As college football nears its Sept. 3 kickoff, we're going around the country to preview the 2015 season, conference by conference. While some conferences may be more nationally relevant than others, every league has intriguing teams and players to watch. So far, we've covered the Sun Belt and Mountain West. Now, we continue with 10 things to know about Conference USA.
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1. Marshall was the story of the season in Conference USA in 2014, but Western Kentucky proved that it will provide stiff competition for the Thundering Herd upon joining the league. Marshall chased a major bowl bid despite playing one of the nation's worst schedules, and the bubble wasn't popped until the Hilltoppers ruined things for the Herd 67-66 on an overtime two-point conversion in the last game of the regular season, a game in which both teams posted more than 700 yards. Despite losing quarterback Rakeem Cato and some other key players, Marshall remains a top contender for the CUSA crown. But in just its seventh year of full-time FBS football, and first in Conference USA, Western Kentucky showed that it can compete, delivering one of the most quietly entertaining seasons of 2014.
2. Marshall and Western Kentucky should own the East Division, but Middle Tennessee has enough returning to contend, or at least make things difficult for the frontrunners. There have been some down years, but Rick Stockstill has taken the Blue Raiders to four bowls and posted five records of at least .500 in nine seasons. They were left out of a bowl with a 6-6 record last year, but with 16 starters returning, they have a chance to rectify that. There's depth here; it's just a matter of figuring out a few key positions, including quarterback. Junior Austin Grammer was solid in his first year as a starter and brings mobility to the table, but he struggled with turnovers and has to beat out redshirt freshman Brent Stockstill -- the coach's son -- to hold onto the job. Both, in fact, are expected to play, possibly all season. This probably isn't a conference championship team, but in two seasons of CUSA play, the Blue Raiders are 11-5 in the league, and they're set to continue that trend.
3. While Middle Tennessee has been impressively stable, Florida Atlantic and Florida International are still trying to find solid footing. Both teams are less than 15 years old, so it's not surprising, and they have both made two bowl games, so there have been positives. The transitions to Conference USA from the Sun Belt have been strange, though. FIU inexplicably dumped head coach Mario Cristobal and hired Ron Turner, who now has a career record of 47-80. Florida Atlantic went 6-6 in 2013 but parted ways with Carl Pelini over off-field issues, replacing him with first-time head coach Charlie Partridge. There is hope for both teams, given the recruiting territory they occupy, and both even have a chance at pushing for six wins this year. FIU returns 15 starters from a team that went 4-8 with a freshman QB, Alex McGough, and a mediocre running game. At the very least, the Golden Panthers have a tremendous weapon in tight end Jonnu Smith, who caught 61 passes for 710 yards. Florida Atlantic went 3-9, but it's now experienced on both lines, with a solid playmaker at quarterback in senior Jaquez Johnson. Both teams were on the wrong side of close losses last year, so progress is possible, even if they're in the tougher CUSA division.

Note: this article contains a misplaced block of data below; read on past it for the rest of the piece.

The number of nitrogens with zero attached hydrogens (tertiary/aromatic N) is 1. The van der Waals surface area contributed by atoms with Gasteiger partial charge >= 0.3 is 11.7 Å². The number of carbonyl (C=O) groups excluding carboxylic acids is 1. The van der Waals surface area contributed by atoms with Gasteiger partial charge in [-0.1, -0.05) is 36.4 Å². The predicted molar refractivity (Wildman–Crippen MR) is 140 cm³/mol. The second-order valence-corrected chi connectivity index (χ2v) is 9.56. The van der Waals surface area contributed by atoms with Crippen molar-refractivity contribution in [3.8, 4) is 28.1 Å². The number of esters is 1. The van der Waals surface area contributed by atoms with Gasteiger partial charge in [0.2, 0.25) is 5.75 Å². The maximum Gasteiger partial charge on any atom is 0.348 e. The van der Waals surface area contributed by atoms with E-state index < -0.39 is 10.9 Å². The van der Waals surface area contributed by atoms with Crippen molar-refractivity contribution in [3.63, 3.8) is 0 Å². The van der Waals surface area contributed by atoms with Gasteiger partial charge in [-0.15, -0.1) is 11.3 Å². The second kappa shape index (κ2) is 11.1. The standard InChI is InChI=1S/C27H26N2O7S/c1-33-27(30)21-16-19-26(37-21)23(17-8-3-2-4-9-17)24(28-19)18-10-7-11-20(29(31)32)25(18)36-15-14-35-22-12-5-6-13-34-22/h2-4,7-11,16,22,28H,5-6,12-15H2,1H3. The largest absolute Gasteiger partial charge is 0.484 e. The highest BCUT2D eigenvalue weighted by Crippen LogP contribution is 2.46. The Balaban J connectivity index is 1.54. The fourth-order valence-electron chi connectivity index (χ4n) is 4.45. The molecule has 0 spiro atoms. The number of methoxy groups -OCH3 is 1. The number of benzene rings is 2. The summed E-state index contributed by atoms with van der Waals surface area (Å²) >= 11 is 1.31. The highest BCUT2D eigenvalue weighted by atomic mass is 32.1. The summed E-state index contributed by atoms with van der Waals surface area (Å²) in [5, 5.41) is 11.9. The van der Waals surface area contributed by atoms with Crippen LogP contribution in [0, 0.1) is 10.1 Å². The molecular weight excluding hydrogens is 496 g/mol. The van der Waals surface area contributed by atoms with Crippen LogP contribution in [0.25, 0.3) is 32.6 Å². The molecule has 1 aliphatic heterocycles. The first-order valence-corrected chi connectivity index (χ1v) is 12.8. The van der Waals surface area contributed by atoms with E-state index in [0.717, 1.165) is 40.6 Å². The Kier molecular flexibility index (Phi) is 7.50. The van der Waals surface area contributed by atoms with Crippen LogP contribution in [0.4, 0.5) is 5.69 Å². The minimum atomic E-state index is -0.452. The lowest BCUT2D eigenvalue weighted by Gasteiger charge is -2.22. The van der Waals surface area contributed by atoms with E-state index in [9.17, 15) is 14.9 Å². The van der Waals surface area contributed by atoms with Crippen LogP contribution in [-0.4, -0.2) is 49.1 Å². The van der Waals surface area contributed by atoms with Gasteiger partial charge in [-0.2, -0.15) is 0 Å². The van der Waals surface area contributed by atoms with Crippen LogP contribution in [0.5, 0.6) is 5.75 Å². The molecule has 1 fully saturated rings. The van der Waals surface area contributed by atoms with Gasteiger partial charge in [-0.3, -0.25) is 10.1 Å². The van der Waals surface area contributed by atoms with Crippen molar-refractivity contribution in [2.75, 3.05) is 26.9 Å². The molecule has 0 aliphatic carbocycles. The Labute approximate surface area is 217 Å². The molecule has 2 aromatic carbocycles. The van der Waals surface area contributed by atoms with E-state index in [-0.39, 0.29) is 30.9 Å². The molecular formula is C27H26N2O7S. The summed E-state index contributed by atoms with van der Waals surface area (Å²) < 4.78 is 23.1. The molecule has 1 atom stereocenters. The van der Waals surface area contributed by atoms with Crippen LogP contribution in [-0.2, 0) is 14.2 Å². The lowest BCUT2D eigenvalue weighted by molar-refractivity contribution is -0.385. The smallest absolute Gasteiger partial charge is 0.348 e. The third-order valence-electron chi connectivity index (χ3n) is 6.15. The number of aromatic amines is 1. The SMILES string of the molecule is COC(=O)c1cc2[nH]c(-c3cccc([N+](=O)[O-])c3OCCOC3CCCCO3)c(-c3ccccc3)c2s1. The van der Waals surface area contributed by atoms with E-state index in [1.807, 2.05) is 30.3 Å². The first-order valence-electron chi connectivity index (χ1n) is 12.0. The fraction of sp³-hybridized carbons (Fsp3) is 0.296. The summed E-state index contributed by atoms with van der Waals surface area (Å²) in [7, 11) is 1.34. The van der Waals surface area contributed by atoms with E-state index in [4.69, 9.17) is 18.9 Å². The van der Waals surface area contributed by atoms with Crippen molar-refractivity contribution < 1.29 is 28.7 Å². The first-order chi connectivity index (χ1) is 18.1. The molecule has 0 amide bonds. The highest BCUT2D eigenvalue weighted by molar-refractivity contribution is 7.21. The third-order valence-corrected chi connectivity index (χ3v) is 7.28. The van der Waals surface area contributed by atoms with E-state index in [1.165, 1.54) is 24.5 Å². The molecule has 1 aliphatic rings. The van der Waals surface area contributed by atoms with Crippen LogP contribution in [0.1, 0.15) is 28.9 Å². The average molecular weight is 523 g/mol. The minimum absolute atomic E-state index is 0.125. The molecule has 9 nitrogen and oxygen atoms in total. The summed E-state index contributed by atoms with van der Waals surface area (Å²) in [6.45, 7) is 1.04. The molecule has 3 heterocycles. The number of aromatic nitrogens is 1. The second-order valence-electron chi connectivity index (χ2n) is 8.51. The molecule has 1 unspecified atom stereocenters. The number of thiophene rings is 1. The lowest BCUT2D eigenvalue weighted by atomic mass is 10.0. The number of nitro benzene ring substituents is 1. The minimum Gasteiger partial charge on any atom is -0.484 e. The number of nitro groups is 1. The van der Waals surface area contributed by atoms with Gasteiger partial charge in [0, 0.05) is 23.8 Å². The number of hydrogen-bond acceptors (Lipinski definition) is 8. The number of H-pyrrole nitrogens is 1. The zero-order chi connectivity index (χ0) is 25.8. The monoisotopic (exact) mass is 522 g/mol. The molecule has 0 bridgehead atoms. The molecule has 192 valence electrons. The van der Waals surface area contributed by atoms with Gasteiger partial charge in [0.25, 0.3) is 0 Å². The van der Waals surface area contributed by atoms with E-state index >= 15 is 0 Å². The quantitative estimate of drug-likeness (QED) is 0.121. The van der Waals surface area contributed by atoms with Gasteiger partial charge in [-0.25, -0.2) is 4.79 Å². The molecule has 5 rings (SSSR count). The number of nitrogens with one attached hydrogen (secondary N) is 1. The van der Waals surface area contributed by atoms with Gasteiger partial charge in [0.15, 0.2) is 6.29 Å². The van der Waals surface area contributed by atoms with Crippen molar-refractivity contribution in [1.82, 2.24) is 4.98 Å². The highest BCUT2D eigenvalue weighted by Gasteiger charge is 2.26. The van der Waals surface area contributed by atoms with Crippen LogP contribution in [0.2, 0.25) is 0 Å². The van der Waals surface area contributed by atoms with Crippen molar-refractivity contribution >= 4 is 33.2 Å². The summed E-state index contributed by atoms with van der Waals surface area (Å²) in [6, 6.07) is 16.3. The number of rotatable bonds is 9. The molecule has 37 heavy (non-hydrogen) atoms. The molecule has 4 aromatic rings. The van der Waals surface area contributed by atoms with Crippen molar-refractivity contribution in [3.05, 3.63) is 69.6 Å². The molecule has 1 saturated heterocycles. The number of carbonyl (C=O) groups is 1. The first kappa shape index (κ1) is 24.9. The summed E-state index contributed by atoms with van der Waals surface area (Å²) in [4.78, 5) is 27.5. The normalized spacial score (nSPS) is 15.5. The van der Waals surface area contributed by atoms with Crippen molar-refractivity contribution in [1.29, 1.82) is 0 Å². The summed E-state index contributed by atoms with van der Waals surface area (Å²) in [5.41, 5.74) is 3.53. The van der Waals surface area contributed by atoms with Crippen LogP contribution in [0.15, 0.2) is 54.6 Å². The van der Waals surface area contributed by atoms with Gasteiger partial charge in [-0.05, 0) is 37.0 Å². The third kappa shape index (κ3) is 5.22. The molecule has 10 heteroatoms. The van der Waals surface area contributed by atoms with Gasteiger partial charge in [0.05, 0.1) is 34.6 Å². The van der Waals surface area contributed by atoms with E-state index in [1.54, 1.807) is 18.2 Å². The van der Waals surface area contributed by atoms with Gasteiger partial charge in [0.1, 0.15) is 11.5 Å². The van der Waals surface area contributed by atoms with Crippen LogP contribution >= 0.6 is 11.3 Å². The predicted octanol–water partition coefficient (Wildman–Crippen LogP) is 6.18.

4. Conference USA has been a springboard for rising teams in college football. Former members UCF and Cincinnati have both gone on to major bowl games, while TCU and Louisville have graduated to contenders in current Power Five conferences. But when nine of the members of the AAC are former CUSA teams, and when UAB has temporarily stopped playing football, there is going to be a lot of new blood, leaving the conference to reinvent itself. Only Southern Miss, Marshall, Rice and UTEP have been with the league since before 2013, and Southern Miss is the only original member remaining (dating back to 1995). So, Conference USA has turned to some of the newest of the new teams to replenish its lineup. Old Dominion is in its seventh year playing football and second in CUSA, UTSA is entering its fifth year as a team and third in CUSA, and 2015 newcomer Charlotte is in only its third year, taking an accelerated path to Conference USA. Of the three newest FBS teams, Old Dominion is best positioned to win in 2015. UTSA was the most senior-laden team in the country last year, and now it returns just five starters against a schedule that opens with six 2014 bowl teams in a row. It has some potential, but after making some noise early last year, it's not like UTSA was great: Its three CUSA wins were all by one score. Charlotte has gone 5-6 in each of its first two years as an FCS team, and while it has the offensive talent to compete, the defense still has a long way to go, especially with the leap in competition. Old Dominion, meanwhile, went 6-6 in its first CUSA season, winning its last three games (including against West Division champion Louisiana Tech). It returns eight starters to an offense that ranked third in the league in yards per play, and while losing talented QB Taylor Heinicke will be tough, this team can flirt with .500 again, which is an impressive feat for such a young program.
5. Both North Texas and Southern Miss are still trying to figure out how to recapture previous success. The Mean Green captured four straight Sun Belt titles from 2001-04, but since then they've finished above .500 only once. Dan McCarney took them to the Heart of Dallas Bowl in 2013 at 9-4 in their CUSA debut, only to fall back to 4-8 last year. North Texas averaged under five yards per play last year and returns only one starter on the offensive line. It faces a schedule that includes all the top teams from the East Division. Returning to bowl eligibility is a steep task. Southern Miss is still fighting through one of the most baffling collapses in college football. The Eagles won the CUSA crown in 2012, capping a run of 18 straight winning seasons. Since Larry Fedora left, they've won four games in three years under two coaches, going from 0-12 under Ellis Johnson to 1-11 and 3-9 under Todd Monken. There were finally signs of life again last year, and 10 starters are back on offense, although Monken's squad desperately needs to get improvement out of the ground game. It's weird to say about a program that was so consistently good for so long, but Monken inherited a mess. Tangible progress was made last year, and while returning to the postseason is unlikely, it at least feels like a foundation has been rebuilt for improvement to continue.